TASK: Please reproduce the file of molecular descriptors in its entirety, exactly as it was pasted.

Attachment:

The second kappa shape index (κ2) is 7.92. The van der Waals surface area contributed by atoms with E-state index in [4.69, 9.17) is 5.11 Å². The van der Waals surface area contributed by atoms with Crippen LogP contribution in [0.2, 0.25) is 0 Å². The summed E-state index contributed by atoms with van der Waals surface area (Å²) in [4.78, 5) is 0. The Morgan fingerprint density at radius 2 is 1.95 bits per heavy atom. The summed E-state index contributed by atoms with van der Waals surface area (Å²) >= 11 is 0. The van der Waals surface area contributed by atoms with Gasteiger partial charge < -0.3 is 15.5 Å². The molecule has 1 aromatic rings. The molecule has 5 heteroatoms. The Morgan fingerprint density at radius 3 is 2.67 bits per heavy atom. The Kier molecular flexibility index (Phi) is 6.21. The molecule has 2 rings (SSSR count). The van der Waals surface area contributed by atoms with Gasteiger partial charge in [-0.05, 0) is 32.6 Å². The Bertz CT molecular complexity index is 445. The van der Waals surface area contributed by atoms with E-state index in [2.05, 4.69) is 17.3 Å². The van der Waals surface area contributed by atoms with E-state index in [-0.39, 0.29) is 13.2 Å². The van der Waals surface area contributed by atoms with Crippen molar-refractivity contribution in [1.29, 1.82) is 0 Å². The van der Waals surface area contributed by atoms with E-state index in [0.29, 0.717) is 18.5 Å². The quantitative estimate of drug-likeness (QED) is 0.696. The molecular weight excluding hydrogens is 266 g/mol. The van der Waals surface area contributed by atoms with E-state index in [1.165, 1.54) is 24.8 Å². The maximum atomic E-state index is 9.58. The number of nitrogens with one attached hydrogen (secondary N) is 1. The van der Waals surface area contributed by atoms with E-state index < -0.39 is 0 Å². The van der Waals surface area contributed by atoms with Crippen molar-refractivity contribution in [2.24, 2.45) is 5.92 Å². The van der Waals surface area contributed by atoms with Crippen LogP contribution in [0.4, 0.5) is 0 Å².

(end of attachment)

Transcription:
The second kappa shape index (κ2) is 7.92. The van der Waals surface area contributed by atoms with E-state index in [4.69, 9.17) is 5.11 Å². The van der Waals surface area contributed by atoms with Crippen LogP contribution in [0.2, 0.25) is 0 Å². The summed E-state index contributed by atoms with van der Waals surface area (Å²) in [4.78, 5) is 0. The Morgan fingerprint density at radius 2 is 1.95 bits per heavy atom. The summed E-state index contributed by atoms with van der Waals surface area (Å²) >= 11 is 0. The van der Waals surface area contributed by atoms with Gasteiger partial charge < -0.3 is 15.5 Å². The molecule has 1 aromatic rings. The molecule has 5 heteroatoms. The Morgan fingerprint density at radius 3 is 2.67 bits per heavy atom. The Kier molecular flexibility index (Phi) is 6.21. The molecule has 2 rings (SSSR count). The van der Waals surface area contributed by atoms with Gasteiger partial charge in [-0.05, 0) is 32.6 Å². The Bertz CT molecular complexity index is 445. The van der Waals surface area contributed by atoms with E-state index in [2.05, 4.69) is 17.3 Å². The van der Waals surface area contributed by atoms with E-state index in [-0.39, 0.29) is 13.2 Å². The van der Waals surface area contributed by atoms with Crippen molar-refractivity contribution in [1.29, 1.82) is 0 Å². The van der Waals surface area contributed by atoms with E-state index in [0.29, 0.717) is 18.5 Å². The quantitative estimate of drug-likeness (QED) is 0.696. The molecular weight excluding hydrogens is 266 g/mol. The van der Waals surface area contributed by atoms with E-state index in [1.165, 1.54) is 24.8 Å². The maximum atomic E-state index is 9.58. The number of nitrogens with one attached hydrogen (secondary N) is 1. The van der Waals surface area contributed by atoms with E-state index < -0.39 is 0 Å². The van der Waals surface area contributed by atoms with Crippen molar-refractivity contribution in [2.24, 2.45) is 5.92 Å². The van der Waals surface area contributed by atoms with Crippen LogP contribution in [0.4, 0.5) is 0 Å².